You have reached the finish line and are retired. You have invested and built up a retirement nest egg. Now that you have called it quits in your full-time career, you aren’t bringing home the bacon. How do you turn that nest egg into enough retirement income to live on? How do you make sure that your retirement money lasts as long as you need it to?

One long-held retirement rule of thumb in financial circles is the 4% withdrawal rule. According to this rule, you can safely withdraw 4% of your retirement savings in year 1, and then increase your withdrawn amount the next year by accounting for inflation. Over time, sticking to this guideline 4% withdrawal percentage should arguably help you sustain your assets and avoid running out of money over a 30-year period.

So, if you have $1,000,000 saved, you can withdraw $40,000 in the first year and then adjust for inflation from thereon (1 million x 0.04 = 40,000). Many financial professionals use the 4% withdrawal rule, or some variant of it, as a safe, sustainable way to maintain their clients’ quality of life in retirement.

That being said, the 4% withdrawal rule isn’t ironclad or foolproof. It was created and worked well in times of different economic conditions and market conditions than you and other retirees might experience in your lifetime.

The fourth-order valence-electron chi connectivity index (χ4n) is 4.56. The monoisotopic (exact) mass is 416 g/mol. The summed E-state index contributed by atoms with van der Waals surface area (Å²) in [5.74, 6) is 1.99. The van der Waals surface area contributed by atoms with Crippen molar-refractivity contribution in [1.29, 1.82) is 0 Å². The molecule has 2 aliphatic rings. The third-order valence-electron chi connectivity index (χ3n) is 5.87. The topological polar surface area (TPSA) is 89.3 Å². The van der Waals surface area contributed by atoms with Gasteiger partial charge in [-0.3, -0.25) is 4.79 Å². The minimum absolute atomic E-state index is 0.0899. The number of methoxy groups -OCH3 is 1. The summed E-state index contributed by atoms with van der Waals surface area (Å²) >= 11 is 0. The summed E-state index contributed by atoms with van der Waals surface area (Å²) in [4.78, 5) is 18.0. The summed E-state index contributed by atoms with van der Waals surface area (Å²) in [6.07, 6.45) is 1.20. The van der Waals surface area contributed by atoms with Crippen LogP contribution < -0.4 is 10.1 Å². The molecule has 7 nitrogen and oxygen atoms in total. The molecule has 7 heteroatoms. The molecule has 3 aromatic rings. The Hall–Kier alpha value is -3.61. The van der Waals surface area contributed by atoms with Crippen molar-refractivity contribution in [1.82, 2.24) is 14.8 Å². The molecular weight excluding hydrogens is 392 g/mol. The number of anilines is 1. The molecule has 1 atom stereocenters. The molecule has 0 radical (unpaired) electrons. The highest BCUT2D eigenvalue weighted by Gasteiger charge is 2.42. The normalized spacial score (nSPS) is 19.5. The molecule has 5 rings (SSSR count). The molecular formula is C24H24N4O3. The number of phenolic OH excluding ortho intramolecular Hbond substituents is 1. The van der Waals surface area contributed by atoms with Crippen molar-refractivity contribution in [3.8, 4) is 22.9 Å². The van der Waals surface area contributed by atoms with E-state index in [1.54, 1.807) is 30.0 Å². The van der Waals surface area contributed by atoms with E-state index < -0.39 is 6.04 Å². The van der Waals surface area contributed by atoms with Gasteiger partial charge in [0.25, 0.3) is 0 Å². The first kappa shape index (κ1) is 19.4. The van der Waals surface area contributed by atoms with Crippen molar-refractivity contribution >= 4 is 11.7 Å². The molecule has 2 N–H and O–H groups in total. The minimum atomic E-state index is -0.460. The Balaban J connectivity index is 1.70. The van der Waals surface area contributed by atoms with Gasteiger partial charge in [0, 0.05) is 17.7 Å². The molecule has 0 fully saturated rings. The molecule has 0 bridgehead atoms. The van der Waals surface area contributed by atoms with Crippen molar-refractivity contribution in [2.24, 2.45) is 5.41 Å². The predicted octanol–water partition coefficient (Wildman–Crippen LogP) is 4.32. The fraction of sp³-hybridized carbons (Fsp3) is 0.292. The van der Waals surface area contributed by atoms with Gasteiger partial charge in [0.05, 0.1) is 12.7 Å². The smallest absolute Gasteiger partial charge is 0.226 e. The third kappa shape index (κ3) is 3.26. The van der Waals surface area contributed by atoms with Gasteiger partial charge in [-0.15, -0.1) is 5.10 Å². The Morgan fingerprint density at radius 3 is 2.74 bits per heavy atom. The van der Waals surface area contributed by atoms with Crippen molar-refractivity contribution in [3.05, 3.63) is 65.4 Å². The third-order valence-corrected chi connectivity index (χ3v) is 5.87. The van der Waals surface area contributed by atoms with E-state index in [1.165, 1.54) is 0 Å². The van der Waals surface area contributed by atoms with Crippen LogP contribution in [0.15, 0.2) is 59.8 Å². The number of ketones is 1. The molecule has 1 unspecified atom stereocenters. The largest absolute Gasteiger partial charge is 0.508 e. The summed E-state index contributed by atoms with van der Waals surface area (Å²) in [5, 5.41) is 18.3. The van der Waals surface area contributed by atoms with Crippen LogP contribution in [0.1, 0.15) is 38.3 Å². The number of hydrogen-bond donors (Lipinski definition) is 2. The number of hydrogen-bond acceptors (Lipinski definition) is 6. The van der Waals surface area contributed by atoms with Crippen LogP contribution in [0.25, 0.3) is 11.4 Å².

You might use a combination of other withdrawal strategies alongside a sustainable withdrawal rate strategy so that you can maximize your income in retirement and not worry about running out of money. There are a variety of strategies that you might explore. Talk to your financial professional for some guidance on different options.

Retirement Rules of Thumb Aren’t an End-All, Be-All

These six retirement rules of thumb are among the most important guidelines in retirement planning, but this isn’t an exhaustive list. Just as importantly, these retirement rules of thumb aren’t meant to replace or serve as personal financial planning. They will fall short if they are used as anything beyond a starting point in your retirement planning process.

There are too many situations and other personal variables in which these rules might not apply fully to you. Your goals are uniquely yours, and no one else shares them. Your personal circumstances are also your own, and therefore, what works well for you as a custom-tailored financial strategy might not cut it for another.

Your quality of life in retirement is too important to leave up to chance or guesswork. That includes relying on these retirement principles solely for your money decisions.

On the other hand, working with a financial professional who has helped many other people like you can make a big difference. They can discuss your situation with you, identify gaps in your financial picture, and find solutions that are right for you.

That includes creating a long-term plan that gives you direction, flexibility for when life throws curveballs, and confidence in your financial future.